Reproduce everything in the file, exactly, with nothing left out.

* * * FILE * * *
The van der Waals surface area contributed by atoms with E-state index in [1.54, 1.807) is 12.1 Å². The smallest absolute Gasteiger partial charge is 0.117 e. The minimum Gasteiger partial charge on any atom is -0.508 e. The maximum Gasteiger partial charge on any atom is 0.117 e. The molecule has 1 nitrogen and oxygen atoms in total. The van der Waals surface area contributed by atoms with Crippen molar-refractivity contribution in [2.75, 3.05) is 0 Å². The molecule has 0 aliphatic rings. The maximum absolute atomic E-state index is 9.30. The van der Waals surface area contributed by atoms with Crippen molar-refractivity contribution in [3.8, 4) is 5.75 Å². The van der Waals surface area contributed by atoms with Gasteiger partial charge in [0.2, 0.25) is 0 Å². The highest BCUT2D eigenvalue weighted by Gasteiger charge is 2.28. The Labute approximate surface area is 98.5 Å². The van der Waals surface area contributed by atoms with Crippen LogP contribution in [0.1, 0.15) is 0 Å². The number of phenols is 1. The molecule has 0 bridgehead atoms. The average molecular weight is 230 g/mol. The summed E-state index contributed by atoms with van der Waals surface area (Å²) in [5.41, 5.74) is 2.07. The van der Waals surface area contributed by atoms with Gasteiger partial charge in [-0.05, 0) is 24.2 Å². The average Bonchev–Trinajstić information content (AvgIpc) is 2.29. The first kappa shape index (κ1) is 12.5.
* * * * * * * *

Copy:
The van der Waals surface area contributed by atoms with E-state index in [1.54, 1.807) is 12.1 Å². The smallest absolute Gasteiger partial charge is 0.117 e. The minimum Gasteiger partial charge on any atom is -0.508 e. The maximum Gasteiger partial charge on any atom is 0.117 e. The molecule has 1 nitrogen and oxygen atoms in total. The van der Waals surface area contributed by atoms with Crippen molar-refractivity contribution in [2.75, 3.05) is 0 Å². The molecule has 0 aliphatic rings. The maximum absolute atomic E-state index is 9.30. The van der Waals surface area contributed by atoms with Crippen molar-refractivity contribution in [3.8, 4) is 5.75 Å². The van der Waals surface area contributed by atoms with Gasteiger partial charge in [0.2, 0.25) is 0 Å². The highest BCUT2D eigenvalue weighted by Gasteiger charge is 2.28. The Labute approximate surface area is 98.5 Å². The van der Waals surface area contributed by atoms with Crippen LogP contribution in [0.1, 0.15) is 0 Å². The number of phenols is 1. The molecule has 0 bridgehead atoms. The average molecular weight is 230 g/mol. The summed E-state index contributed by atoms with van der Waals surface area (Å²) in [5.41, 5.74) is 2.07. The van der Waals surface area contributed by atoms with Gasteiger partial charge in [-0.05, 0) is 24.2 Å². The average Bonchev–Trinajstić information content (AvgIpc) is 2.29. The first kappa shape index (κ1) is 12.5.